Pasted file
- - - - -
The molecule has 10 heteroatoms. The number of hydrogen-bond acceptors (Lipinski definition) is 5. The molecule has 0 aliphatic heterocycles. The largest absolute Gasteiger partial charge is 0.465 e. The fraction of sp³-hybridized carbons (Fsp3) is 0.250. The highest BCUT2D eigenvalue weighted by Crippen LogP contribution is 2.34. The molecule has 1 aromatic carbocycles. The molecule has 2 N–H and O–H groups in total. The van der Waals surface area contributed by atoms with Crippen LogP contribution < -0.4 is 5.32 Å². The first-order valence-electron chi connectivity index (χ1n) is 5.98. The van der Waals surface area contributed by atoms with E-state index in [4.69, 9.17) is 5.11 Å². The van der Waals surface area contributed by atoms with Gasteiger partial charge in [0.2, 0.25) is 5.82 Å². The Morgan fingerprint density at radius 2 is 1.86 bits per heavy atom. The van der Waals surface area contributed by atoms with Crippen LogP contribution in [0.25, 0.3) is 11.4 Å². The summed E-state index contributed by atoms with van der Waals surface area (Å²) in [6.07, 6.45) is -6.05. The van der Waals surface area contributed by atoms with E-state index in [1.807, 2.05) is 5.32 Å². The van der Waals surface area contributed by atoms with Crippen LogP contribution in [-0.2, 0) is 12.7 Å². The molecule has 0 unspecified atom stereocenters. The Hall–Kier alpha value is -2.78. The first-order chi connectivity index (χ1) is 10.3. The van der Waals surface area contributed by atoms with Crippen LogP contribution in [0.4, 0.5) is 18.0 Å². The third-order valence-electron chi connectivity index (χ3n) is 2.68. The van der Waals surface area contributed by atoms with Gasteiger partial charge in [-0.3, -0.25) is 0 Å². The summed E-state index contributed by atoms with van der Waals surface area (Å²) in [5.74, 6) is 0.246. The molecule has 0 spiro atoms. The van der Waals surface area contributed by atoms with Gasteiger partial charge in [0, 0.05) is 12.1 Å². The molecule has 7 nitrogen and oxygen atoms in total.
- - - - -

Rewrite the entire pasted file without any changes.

The molecule has 10 heteroatoms. The number of hydrogen-bond acceptors (Lipinski definition) is 5. The molecule has 0 aliphatic heterocycles. The largest absolute Gasteiger partial charge is 0.465 e. The fraction of sp³-hybridized carbons (Fsp3) is 0.250. The highest BCUT2D eigenvalue weighted by Crippen LogP contribution is 2.34. The molecule has 1 aromatic carbocycles. The molecule has 2 N–H and O–H groups in total. The van der Waals surface area contributed by atoms with Crippen LogP contribution < -0.4 is 5.32 Å². The first-order valence-electron chi connectivity index (χ1n) is 5.98. The van der Waals surface area contributed by atoms with E-state index in [4.69, 9.17) is 5.11 Å². The van der Waals surface area contributed by atoms with Gasteiger partial charge in [0.2, 0.25) is 5.82 Å². The Morgan fingerprint density at radius 2 is 1.86 bits per heavy atom. The van der Waals surface area contributed by atoms with Crippen LogP contribution in [0.25, 0.3) is 11.4 Å². The summed E-state index contributed by atoms with van der Waals surface area (Å²) in [6.07, 6.45) is -6.05. The van der Waals surface area contributed by atoms with E-state index in [1.807, 2.05) is 5.32 Å². The van der Waals surface area contributed by atoms with Crippen LogP contribution in [-0.2, 0) is 12.7 Å². The molecule has 0 unspecified atom stereocenters. The Hall–Kier alpha value is -2.78. The first-order chi connectivity index (χ1) is 10.3. The van der Waals surface area contributed by atoms with Crippen LogP contribution in [0.4, 0.5) is 18.0 Å². The third-order valence-electron chi connectivity index (χ3n) is 2.68. The van der Waals surface area contributed by atoms with Gasteiger partial charge in [-0.3, -0.25) is 0 Å². The summed E-state index contributed by atoms with van der Waals surface area (Å²) in [5.74, 6) is 0.246. The molecule has 0 spiro atoms. The van der Waals surface area contributed by atoms with Gasteiger partial charge in [0, 0.05) is 12.1 Å². The molecule has 7 nitrogen and oxygen atoms in total.